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The Peril of “Active Listening” in Marriage

The Peril of “Active Listening” in Marriage

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The Peril of “Active Listening” in Marriage

According to some experts, the bedrock of successful marital relationships involves a form of interaction that has come to be label “active listening.” This style of communication involves partners’ paraphrasing each other’s statements of feelings, and then attempting to empathize with each other.

Imagine, for example, that during a counselling session, a wife explains that she is furious with her husband because he regularly gets drunk, comes home smelling of alcohol, and sits in front of the television late. According to the tenets of active listening, the husband would put his wife’s concerns into his own words and then try his very best to understand why she feels so angry with him. This intuitively pleasing technique is very popular and has given rise to the phrase “I hear what you are saying. …” But is active listening really essential to successful relationships, or is this yet another mind myth?

In the 1990s psychologist and world-renowned expert on marital stability, John Gottman and his colleagues at the University of Washington were eager to find out, so they conducted a lengthy and elaborate study. They recruited more than a hundred newlywed couples, invited them to the lab, and asked them to sit in front of a camera and chat for fifteen minutes about a topic of ongoing disagreement. The research team then examined every second of the footage, analysing each comment. Over the next six years, the experimenters periodically contacted the couples to find out if they were still together and, if so, how happy they were in their relationship.

To test the effectiveness of active listening, they looked at every instance when one person on the expressed any negative emotion or comment, such as “I am unhappy with your behaviour” or “I can’t stand the way you talk to my parents.” The team recorded how the partner responded, looking for the types of comments associated with active listening, such as paraphrases indicating understanding or empathy.

By comparing the frequency of such comments from the conversations of couples who had stayed together with those who had divorced and those who were in happy and unhappy relationships, the team could scientifically evaluate the power of active listening. Gottman and his team were surprised and shocked by their own findings. Instances of active listening were few and far between, and they didn’t predict whether a couple would be successful and happy.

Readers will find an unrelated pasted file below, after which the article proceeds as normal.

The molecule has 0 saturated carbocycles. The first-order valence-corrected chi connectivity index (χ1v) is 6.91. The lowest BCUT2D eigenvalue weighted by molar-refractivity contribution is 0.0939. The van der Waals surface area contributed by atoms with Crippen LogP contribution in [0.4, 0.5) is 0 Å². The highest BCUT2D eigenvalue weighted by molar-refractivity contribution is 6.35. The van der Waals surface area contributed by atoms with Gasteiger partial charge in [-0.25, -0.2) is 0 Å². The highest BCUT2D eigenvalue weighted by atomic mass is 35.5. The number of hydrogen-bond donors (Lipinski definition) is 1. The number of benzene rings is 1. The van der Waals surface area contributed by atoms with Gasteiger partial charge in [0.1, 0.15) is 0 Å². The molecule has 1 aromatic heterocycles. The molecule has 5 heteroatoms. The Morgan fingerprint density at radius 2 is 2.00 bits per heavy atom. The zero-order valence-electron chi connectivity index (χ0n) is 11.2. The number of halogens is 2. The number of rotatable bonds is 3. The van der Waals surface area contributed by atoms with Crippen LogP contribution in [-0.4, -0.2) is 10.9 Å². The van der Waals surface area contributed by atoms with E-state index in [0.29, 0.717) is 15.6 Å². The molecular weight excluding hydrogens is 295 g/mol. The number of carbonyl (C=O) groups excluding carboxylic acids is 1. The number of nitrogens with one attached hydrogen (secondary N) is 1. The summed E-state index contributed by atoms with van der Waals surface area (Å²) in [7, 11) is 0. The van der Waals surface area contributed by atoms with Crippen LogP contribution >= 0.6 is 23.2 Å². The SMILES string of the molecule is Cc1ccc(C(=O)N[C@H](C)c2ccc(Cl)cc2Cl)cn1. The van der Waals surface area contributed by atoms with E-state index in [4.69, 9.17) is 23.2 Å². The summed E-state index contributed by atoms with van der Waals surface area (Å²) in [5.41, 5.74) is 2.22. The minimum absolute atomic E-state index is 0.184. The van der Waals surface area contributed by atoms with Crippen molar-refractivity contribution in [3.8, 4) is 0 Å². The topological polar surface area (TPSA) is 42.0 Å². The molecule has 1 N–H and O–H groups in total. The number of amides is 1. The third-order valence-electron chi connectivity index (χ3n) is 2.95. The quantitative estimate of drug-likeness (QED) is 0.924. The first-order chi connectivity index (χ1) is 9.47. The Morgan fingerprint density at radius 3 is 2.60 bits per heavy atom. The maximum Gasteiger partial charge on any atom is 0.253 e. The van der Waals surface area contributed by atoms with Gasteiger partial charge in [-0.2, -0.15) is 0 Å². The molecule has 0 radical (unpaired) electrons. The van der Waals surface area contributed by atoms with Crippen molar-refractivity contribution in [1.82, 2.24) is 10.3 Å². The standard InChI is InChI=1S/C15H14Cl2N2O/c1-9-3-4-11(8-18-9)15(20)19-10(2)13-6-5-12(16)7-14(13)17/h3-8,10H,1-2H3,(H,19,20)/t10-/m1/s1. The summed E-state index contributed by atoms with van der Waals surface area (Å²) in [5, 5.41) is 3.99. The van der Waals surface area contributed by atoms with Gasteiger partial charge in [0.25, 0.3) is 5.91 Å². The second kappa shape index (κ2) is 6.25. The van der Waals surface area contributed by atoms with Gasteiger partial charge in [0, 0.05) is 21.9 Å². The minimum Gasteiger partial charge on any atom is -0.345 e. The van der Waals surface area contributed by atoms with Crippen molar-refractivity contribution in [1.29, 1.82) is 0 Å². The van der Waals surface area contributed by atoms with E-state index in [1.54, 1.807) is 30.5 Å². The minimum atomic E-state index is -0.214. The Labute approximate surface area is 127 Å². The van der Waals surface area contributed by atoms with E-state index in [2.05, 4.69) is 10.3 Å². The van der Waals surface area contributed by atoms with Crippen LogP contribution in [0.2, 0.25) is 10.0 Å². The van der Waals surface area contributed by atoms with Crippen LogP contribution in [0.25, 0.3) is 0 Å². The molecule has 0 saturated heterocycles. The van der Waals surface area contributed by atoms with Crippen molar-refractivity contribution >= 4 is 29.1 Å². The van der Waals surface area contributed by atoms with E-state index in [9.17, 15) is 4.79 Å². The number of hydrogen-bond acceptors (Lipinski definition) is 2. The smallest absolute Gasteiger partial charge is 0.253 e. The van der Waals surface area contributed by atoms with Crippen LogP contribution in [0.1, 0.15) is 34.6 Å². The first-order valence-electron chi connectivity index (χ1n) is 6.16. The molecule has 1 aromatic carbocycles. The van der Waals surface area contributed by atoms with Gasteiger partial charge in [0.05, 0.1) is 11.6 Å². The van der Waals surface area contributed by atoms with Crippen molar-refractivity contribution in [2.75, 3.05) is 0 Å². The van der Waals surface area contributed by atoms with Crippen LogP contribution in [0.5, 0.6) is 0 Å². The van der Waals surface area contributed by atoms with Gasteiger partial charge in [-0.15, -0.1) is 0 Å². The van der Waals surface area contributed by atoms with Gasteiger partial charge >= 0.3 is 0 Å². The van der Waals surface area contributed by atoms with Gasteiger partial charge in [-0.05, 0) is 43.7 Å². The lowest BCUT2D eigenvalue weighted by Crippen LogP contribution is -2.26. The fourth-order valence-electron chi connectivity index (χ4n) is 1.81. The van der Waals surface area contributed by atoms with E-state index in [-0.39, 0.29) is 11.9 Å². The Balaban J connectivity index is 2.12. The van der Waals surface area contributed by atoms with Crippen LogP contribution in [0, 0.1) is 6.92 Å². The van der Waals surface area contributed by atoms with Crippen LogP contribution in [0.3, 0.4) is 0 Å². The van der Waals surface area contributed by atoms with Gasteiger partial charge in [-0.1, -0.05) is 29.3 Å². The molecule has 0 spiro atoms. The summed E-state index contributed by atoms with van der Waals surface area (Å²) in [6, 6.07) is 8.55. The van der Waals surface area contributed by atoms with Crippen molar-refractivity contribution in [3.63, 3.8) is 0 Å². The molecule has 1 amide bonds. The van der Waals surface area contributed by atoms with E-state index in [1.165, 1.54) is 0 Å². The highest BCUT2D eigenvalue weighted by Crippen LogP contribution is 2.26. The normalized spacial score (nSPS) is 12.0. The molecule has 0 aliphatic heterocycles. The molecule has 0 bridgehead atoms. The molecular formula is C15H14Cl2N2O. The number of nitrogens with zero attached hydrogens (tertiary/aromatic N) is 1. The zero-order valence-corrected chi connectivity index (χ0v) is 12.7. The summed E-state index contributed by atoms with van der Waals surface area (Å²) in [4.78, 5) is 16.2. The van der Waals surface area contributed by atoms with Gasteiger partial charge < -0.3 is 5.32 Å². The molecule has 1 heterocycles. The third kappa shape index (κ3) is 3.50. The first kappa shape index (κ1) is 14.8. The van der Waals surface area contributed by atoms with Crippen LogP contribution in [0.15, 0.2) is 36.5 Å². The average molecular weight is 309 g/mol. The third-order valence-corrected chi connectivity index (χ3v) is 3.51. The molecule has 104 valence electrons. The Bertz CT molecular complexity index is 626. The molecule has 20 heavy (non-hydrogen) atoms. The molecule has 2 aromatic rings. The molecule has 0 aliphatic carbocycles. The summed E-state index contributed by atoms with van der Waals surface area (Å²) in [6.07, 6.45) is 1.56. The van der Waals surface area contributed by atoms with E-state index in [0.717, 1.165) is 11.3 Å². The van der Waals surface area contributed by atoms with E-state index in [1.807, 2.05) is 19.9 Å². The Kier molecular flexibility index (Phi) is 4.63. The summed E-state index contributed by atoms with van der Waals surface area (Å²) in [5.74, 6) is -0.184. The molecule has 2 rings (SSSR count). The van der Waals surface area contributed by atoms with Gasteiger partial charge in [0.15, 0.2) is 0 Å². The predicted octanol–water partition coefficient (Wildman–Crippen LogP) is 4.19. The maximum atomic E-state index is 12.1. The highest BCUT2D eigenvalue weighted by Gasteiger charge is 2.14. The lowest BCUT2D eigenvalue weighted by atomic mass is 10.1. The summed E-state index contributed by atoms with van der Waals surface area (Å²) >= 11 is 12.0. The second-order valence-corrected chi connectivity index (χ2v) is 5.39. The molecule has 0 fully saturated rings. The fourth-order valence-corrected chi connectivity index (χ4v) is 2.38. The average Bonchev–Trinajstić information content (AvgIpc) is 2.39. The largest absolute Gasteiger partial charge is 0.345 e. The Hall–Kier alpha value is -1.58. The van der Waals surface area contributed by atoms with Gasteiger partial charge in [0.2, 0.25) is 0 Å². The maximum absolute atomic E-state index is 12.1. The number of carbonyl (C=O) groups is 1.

According to the results of the study, active listening was unrelated to marital bliss. Amazed by this outcome, the team turned to another set of videotapes for a second opinion. In a previous study, they had followed a group of couples for thirteen years, and now they set about doing the same kind of analysis on those tapes. They found a similar pattern in the data, which suggested that even the most successful, long-term, and happy couples rarely engaged in anything that resembled active listening.

According to Gottman, trying to paraphrase and empathize with your partner when he or she is being critical is a bridge too far and requires a kind of “emotional gymnastics” that few can achieve. Although the team’s conclusions proved controversial, especially with many relationship counsellors who seemed wedded to the notion of active listening, other research also failed to provide evidence that active listening forms the cornerstone of a successful relationship.

So if listening to and responding to a partner’s comments is not the best way forward, what is? The Gottman study suggests that couples in long-term and happy heterosexual relationships tend to exhibit a very particular pattern in times of convict. The female usually raises a difficult issue, presents an analysis of the problem, and suggests some possible solutions. Males, who are able to accept some of these ideas, and therefore show a sense of power sharing with their partner, are far more likely to maintain a successful relationship.

In contrast, couples in which the males react by stonewalling, or even showing contempt, are especially likely to break up. Teaching couples to change the way they respond to each other when the going gets tough is possible, but time-consuming and difficult.

However, the good news is that there are several techniques that are surprisingly quick to learn and that can help people live happily ever after like:

  • Remind your partner (and yourself) that you appreciate them.
  • Say thank you for the little things.
  • Practice honesty, even when you're ashamed.
  • Take care of your appearance.
  • Foster relationships outside your marriage.
  • Watch your words and etc.

Contributed by:

Travis Lye Psychologist of Spectrum Of life Integrative Wellness Centre